Overruling objections about the court’s jurisdiction, a judge has allowed the case against two Bellevue residents who allegedly led a cultlike Ponzi scheme in China for more than a decade to proceed.
The suit alleges Bellevue residents Jialin “Kathy” Niu and Troy McBride financed their extensive local property portfolio with money defrauded from thousands of would-be investors, who took classes at Niu and McBride’s Golden Sun Finance Education in dozens of cities across China.
The company “brainwashed” students, plaintiffs allege, to borrow from each other and from family to invest in shell companies controlled by Niu. The companies maintained the illusion of fantastic returns by using new students’ investments to pay dividends.
The eight plaintiffs, most of whom are Chinese citizens, said they poured $18 million into the companies, believing they were investing in real estate investment trusts that would soon be taken public in the United States. In reality, they allege, their money went directly to Niu’s pocket, where it bankrolled Niu and McBride’s property transactions here — including the acquisition of a major chunk of prime commercial real estate in downtown Bellevue.
Defendants Niu and McBride had asked the court to dismiss the case, arguing it had no jurisdiction in the case because all of the alleged fraud occurred in China.
“The purchase of real estate is not a fraudulent act. And the alleged fraud that occurred in China is not connected to the purchase of real estate here,” argued Niu and McBride’s attorney, Teruyuki Olsen of Bellevue firm Oseran Hahn, in a hearing last week.
King County Superior Court judge Kristin Richardson rejected that logic in a ruling Tuesday.
“Given that defendants claim to know nothing of fraud and to have never been involved in the companies in which funds were invested,” Richardson wrote, “their position militates against a claim that most of what they need to defend the case is in China.”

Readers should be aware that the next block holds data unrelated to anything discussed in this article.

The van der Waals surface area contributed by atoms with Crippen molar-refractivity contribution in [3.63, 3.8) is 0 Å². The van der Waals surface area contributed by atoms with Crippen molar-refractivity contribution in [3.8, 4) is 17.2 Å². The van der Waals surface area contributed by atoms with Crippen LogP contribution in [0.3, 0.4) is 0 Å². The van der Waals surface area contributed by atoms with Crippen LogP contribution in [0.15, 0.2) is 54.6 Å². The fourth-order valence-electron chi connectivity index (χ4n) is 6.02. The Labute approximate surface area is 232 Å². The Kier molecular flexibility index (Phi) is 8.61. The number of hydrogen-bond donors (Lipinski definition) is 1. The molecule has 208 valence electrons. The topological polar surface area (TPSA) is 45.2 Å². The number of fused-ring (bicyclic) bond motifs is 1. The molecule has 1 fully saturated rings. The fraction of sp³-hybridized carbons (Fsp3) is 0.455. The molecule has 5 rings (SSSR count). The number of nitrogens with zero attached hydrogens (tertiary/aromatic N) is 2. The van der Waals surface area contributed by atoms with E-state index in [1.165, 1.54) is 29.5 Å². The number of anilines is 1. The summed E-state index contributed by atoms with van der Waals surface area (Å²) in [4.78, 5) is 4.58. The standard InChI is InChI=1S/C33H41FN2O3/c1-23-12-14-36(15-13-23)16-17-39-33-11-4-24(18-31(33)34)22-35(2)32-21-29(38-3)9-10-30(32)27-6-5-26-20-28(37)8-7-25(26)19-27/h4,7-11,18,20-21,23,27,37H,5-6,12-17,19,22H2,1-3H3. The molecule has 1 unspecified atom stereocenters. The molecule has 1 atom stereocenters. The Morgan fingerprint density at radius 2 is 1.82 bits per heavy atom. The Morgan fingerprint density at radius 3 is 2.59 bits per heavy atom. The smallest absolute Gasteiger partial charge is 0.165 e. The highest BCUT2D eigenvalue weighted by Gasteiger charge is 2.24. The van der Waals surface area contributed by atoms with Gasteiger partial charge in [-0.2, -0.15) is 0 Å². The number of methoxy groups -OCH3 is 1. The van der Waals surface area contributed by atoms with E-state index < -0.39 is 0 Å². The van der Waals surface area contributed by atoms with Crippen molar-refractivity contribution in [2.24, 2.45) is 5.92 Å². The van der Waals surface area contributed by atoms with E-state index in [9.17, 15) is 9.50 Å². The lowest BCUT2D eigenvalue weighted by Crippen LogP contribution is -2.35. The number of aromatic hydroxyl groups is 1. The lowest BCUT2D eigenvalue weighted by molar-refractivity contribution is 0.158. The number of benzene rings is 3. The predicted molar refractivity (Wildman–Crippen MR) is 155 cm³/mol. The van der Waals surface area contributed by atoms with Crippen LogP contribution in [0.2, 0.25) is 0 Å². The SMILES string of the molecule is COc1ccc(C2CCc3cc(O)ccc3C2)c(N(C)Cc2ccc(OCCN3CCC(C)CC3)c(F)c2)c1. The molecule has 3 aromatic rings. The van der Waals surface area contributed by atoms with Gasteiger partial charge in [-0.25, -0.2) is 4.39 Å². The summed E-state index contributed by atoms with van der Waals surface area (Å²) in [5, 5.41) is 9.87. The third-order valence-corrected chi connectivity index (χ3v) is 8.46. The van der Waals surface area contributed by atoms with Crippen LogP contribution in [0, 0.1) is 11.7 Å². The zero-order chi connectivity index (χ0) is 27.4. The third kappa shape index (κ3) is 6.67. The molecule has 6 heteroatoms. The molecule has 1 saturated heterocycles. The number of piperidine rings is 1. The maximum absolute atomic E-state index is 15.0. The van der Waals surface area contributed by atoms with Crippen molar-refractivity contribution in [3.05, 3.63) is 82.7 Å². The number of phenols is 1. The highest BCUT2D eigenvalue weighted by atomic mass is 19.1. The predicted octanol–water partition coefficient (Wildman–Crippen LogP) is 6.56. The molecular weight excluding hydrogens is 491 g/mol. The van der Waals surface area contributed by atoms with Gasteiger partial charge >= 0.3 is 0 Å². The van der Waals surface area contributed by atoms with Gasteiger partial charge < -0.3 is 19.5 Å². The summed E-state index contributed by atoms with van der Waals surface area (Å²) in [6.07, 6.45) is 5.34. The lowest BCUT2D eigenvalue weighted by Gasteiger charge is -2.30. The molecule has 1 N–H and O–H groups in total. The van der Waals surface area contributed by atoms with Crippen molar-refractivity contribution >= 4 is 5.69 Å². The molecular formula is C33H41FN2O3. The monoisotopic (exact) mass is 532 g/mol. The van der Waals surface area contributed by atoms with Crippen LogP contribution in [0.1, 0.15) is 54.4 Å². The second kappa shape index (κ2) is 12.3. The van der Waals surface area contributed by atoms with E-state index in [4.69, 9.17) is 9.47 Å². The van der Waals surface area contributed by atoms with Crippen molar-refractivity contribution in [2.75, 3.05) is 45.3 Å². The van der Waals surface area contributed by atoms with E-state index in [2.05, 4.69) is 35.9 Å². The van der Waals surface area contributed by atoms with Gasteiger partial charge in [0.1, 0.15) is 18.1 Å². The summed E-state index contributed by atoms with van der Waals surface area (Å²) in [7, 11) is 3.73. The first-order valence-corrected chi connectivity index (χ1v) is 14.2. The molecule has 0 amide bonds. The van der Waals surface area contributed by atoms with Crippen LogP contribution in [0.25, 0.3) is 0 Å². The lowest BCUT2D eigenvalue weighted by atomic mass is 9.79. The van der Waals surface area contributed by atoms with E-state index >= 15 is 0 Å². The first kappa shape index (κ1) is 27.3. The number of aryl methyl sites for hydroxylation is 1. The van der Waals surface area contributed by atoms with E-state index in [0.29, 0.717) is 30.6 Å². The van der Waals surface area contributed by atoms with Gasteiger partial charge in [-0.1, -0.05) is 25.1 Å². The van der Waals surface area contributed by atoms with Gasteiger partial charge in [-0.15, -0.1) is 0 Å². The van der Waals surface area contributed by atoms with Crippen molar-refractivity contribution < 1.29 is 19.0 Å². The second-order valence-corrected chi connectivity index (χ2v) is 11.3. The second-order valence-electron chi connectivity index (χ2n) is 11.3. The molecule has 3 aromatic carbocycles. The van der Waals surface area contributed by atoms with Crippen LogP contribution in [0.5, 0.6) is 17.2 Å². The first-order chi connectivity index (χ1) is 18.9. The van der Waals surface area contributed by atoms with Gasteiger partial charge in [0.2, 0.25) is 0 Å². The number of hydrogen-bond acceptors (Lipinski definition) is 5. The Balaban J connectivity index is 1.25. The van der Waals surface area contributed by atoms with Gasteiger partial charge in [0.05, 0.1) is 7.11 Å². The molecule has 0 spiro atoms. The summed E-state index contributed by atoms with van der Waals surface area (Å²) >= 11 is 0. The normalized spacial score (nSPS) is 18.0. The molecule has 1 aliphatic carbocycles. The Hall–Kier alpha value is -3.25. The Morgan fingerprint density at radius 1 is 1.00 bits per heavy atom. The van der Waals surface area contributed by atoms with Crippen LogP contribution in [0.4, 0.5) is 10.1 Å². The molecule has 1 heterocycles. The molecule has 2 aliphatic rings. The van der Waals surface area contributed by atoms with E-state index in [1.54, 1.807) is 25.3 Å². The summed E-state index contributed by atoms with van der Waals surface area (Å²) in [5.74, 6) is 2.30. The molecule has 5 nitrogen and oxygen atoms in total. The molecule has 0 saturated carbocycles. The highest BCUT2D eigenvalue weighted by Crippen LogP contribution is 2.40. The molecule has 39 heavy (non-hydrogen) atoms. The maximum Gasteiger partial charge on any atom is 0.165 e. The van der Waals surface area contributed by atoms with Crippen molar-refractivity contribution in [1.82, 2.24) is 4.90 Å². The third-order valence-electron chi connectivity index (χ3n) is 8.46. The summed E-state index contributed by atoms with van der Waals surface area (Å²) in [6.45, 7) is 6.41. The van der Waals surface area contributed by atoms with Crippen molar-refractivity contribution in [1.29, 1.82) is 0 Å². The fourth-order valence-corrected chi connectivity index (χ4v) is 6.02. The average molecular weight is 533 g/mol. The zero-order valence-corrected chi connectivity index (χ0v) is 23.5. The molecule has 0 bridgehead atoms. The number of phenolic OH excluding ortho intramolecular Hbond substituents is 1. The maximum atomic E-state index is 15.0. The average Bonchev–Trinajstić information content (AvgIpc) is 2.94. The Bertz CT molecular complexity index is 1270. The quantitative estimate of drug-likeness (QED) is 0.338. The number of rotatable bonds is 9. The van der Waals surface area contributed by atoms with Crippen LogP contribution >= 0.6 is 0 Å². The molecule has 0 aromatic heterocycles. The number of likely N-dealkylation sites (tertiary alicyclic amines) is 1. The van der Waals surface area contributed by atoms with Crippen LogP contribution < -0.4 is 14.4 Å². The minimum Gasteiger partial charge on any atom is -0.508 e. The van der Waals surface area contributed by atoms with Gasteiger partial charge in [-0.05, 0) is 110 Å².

Niu and McBride continued to defraud students when they were in King County, said plaintiffs’ attorney Angus Ni, of Seattle-based AFN Law, pointing to text message exchanges he said showed Golden Sun was still conducting classes in 2017. Niu and McBride left China in 2015 after an investigation into Golden Sun by China’s Economic Crimes Bureau was closed, according to McBride.
Richardson also granted plaintiffs’ request to prevent Niu from disposing of her American property portfolio — including homes in Bellevue, Medina, Mercer Island and Newcastle purchased for a combined $32.8 million.
Niu, they argued, could be expected to borrow against or sell the properties to prevent plaintiffs from recouping damages.
“Every entity they have in China is completely bankrupt,” Ni argued at the hearing. “That’s why they want you to kick this case to China. This was conceived from the very beginning so they could … slice plaintiffs’ every argument.”
When students attempted to sue one of the Chinese shell companies, it turned out not to own any recoverable assets, according to translations of Chinese court rulings plaintiffs submitted to the court.
Niu has already proved she’s acting in bad faith, plaintiffs argued. Two weeks after the case was filed, she transferred the deeds of two of the mansions to her name alone. Plaintiffs argued she likely did that to borrow against their worth, pointing out she’s already leveraged one of the Medina mansions for more than half its value, according to a screengrab from the website of a hard-money lender.
Richardson ruled that “given their history,” there was a risk “of the defendants selling or refinancing their property or properties and absconding with the profits, rendering them judgment-proof.”
The case saw Niu make a substantial about-face last week.
In a sworn declaration, Niu initially claimed not to have anything to do with the Chinese shell companies. She recanted that declaration after plaintiffs presented the court with Chinese business filings listing Niu, her family and her associates among the companies’ executives.